The New Orleans Times-Picayune reports, "Louisiana legislator pulls bill to keep death penalty drugs confidential," by Julia O'Donoghue.
State Rep. Joe Lopinto, R-Metairie, has decided to scrap his legislation to keep the source of death penalty drugs confidential in Louisiana. The measure was sailing through the Louisiana Legislature, but opposed by defense attorneys, government transparency groups and journalists.
"I didn't know where this was going to lead us," said Lopinto, "We've had two botched executions [in other states] since [the legislation was introduced]."
Under the measure, the source of the death penalty drugs would not only have been kept secret, but the Louisiana Department of Corrections would have been allowed to purchase the medication from out-of-state pharmacies for the first time.
"Louisiana shelves execution secrecy law," is by Ed Pilkington for the Guardian.
A bill in Louisiana that would have given the state one of the toughest execution secrecy regimes in the US has been pulled by its Republican sponsor at the last minute.
Observers had expected the bill, HB 328, to go through without difficulty. It had already received the approval of both houses of the state legislature and was awaiting final agreement on amendments. Among its provisions HB 328 would have prevented the public from knowing the source of the state's lethal injection drugs.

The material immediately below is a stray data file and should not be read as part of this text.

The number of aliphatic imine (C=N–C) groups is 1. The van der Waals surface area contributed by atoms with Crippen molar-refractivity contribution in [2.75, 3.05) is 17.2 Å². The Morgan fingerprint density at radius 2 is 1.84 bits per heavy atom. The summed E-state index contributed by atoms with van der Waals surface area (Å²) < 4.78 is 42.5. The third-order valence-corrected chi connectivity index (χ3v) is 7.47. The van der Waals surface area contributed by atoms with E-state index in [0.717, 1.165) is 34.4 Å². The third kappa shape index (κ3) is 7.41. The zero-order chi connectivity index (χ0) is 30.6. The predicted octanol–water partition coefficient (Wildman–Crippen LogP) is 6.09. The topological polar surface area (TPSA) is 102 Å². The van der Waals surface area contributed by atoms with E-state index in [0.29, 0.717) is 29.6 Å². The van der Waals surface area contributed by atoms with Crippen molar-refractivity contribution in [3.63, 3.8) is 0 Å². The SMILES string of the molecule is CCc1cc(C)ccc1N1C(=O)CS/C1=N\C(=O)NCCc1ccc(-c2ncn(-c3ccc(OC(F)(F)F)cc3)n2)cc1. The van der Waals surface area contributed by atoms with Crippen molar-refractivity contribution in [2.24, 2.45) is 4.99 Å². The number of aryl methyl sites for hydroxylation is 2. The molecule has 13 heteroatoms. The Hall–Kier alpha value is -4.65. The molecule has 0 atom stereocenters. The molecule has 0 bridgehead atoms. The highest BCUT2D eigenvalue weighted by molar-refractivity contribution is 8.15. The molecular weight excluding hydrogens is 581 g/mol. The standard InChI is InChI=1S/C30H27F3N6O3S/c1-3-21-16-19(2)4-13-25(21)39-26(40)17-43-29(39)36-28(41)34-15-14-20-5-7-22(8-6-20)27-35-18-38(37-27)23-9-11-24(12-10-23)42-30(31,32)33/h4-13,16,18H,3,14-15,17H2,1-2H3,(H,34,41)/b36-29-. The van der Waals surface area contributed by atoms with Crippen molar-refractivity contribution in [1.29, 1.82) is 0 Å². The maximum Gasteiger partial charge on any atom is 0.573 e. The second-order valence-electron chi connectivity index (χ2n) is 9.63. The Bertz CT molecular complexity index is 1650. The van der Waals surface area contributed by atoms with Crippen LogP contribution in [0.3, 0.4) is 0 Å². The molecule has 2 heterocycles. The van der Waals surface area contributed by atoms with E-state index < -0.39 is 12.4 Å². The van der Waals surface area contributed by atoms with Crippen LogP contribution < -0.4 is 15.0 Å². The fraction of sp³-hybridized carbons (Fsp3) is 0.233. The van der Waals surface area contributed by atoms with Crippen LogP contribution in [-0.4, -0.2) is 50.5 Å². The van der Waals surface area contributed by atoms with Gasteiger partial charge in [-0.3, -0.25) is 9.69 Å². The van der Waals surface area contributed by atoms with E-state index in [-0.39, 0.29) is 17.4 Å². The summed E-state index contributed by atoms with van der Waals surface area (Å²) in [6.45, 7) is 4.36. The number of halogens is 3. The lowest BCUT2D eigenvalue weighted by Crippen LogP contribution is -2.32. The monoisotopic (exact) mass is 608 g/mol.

But with just hours to go before the end of the assembly's legislative session its proposer, Joe Lopinto, killed the bill unilaterally. He told reporters from local papers that he had decided in the wake of the recent uproar over botched executions in other states to play a longer game.
“We passed a resolution today to study this issue. There’s no reason for us to rush through and pass piecemeal legislation that will only be a short-term fix for something that needs a long-term solution,” Lopinto told the Shreveport Times.
He added: “Why make Louisiana spend a whole bunch of money defending court cases when other states are doing that as we speak?”
As the Baton Rouge Advocate notes, the Louisiana 2014 legislative session ended yesterday.
Earlier coverage from Louisiana begins at the link.